Analysis of X chromosome inactivation in primary and secondary Sjogren syndrome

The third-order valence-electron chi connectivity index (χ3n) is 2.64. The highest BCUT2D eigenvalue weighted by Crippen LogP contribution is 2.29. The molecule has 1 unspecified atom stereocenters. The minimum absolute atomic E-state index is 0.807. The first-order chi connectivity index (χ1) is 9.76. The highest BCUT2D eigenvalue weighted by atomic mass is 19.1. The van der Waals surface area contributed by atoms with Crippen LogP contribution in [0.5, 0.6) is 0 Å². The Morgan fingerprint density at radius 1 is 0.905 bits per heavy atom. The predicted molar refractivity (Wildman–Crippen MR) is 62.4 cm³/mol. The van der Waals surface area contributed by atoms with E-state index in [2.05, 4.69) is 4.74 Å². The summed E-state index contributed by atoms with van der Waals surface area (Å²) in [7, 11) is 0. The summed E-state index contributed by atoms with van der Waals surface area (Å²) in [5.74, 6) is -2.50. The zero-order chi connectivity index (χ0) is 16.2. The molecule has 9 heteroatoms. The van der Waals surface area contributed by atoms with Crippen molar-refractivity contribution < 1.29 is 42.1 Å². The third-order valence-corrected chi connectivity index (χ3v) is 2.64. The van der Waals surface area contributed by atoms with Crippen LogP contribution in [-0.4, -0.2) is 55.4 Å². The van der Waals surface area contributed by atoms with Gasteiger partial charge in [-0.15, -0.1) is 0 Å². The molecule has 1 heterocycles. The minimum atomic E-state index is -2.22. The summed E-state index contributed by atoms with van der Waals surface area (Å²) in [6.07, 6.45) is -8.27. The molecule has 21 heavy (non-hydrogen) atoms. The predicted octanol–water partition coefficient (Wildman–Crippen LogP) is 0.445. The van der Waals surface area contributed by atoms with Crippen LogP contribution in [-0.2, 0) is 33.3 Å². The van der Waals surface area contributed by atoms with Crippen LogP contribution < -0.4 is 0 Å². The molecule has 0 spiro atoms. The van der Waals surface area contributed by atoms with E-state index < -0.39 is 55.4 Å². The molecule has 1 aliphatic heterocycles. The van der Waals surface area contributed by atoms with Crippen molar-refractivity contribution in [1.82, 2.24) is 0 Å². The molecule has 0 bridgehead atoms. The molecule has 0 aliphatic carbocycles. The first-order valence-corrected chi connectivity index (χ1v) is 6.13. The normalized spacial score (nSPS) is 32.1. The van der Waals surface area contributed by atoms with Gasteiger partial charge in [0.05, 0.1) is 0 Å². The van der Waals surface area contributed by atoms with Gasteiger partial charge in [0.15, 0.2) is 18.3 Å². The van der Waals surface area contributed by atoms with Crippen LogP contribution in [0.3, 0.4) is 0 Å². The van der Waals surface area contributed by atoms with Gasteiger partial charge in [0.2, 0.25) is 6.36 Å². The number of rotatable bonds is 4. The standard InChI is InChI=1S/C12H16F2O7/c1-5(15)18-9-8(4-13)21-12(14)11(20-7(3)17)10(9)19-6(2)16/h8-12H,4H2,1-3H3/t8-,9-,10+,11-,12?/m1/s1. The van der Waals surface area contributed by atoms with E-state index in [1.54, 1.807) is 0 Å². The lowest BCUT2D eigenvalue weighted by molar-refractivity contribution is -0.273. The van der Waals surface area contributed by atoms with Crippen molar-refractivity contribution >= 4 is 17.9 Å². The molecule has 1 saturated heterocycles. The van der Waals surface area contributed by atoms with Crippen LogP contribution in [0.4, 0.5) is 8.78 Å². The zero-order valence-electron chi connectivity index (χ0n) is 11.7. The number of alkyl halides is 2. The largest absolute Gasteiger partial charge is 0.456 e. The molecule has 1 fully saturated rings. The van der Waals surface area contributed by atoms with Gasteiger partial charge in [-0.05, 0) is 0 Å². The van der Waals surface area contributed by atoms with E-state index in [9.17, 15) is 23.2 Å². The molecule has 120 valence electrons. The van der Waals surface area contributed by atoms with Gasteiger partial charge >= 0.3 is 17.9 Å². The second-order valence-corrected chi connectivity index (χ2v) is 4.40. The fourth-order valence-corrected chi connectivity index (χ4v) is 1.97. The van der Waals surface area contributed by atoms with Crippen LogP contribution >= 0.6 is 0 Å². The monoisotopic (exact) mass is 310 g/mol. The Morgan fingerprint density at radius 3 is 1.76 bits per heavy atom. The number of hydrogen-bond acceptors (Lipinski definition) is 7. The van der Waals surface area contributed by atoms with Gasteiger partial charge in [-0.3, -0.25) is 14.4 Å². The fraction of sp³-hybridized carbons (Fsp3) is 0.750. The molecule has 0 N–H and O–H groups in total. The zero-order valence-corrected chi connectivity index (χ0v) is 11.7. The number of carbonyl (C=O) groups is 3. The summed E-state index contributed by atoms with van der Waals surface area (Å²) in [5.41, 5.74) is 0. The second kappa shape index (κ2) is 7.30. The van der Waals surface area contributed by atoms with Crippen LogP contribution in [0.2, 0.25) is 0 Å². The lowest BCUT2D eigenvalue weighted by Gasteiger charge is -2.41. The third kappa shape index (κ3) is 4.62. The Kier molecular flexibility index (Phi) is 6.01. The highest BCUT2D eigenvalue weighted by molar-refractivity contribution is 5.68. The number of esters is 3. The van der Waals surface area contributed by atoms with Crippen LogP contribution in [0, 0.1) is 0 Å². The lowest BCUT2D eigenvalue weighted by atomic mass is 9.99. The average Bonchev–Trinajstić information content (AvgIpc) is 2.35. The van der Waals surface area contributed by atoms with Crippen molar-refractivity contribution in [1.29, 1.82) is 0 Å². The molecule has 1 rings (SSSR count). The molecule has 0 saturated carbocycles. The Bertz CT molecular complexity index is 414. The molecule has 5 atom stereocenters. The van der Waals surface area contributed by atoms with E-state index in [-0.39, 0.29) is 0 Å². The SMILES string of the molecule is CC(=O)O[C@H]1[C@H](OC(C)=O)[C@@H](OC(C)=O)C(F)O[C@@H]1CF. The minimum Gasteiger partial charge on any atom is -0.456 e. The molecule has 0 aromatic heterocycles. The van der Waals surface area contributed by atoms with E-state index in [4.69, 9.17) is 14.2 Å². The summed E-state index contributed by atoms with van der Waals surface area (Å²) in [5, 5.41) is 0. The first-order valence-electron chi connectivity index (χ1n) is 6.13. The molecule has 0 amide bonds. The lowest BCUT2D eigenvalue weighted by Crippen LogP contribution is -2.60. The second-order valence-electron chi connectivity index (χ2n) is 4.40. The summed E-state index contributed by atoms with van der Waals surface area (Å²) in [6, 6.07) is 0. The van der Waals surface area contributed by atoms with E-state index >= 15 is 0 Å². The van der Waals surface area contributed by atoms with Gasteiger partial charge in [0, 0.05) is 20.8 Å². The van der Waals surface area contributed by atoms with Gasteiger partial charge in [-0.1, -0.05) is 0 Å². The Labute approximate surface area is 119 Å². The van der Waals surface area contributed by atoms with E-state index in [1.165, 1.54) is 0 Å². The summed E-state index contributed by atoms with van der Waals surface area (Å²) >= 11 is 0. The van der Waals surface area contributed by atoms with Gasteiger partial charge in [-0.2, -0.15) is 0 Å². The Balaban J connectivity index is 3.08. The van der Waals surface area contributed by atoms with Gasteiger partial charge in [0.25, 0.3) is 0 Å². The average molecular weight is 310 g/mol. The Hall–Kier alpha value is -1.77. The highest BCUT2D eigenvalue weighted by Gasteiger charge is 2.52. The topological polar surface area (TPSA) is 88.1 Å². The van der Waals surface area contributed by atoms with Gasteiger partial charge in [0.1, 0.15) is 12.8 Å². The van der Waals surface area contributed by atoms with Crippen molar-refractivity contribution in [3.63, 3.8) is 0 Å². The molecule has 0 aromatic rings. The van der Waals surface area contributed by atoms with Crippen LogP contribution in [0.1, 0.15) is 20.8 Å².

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Sjogren Syndrome is an autoimmune disease with one of the highest prevalences and unknown etiology. The majority of the patients (~90%) are female similar to several other autoimmune diseases. Based on this observation, a hypothesis was proposed stating that X chromosome inactivation (XCI) could be involved in female predisposition to autoimmunity. XCI is a physiological mechanism which takes place early in development resulting in the transcriptional silencing of one of the pair of X chromosomes at random in each cell. A significant deviation from a random distribution of two cell populations with paternal and maternal X chromosome inactive is called skewed XCI. Skewing in the dendritic cell population involved in tolerance induction in the thymus was proposed to cause escape of autoreactive lymphocytes and result in autoimmunity (Immunol Today, 19, 352-7, 1998). Skewed XCI was observed in scleroderma (Arth Rheum 52, 1564-70, 2005) and autoimmune thyroiditis (Eur J Hum Genet 14, 791-7, 2006). But this observation is not true for all autoimmune diseases. For example, the XCI profiles of primary biliary cirrhosis patients are similar to normal controls (Hepatol Res 37, Suppl 3, 384-8, 2007). The aim of this study is to determine the XCI profiles of patients diagnosed with primary Sjogren Syndrome, manifesting exocrinopathy or secondary Sjogren Syndrome displaying additional systemic features. DNA was isolated from the peripheric blood samples of 78 Sjogren syndrome patients and 160 controls. XCI profile was determined by the genotyping of a polymorphism in the androgen receptor (AR) gene. For this analysis, restriction enzyme HpaII was used which does not cut methylated regions. Analysis was done with Genescan Abi Prism 310 or 8% polyacrylamide gel electrophoresis and densitometric analysis. Extreme skewing (>90%) of XCI was observed in 3 (5.9%) patients and 3 controls (2.4%) samples (P = 0.3651). Our findings do not support a role for skewed XCI in Sjogren Syndrome.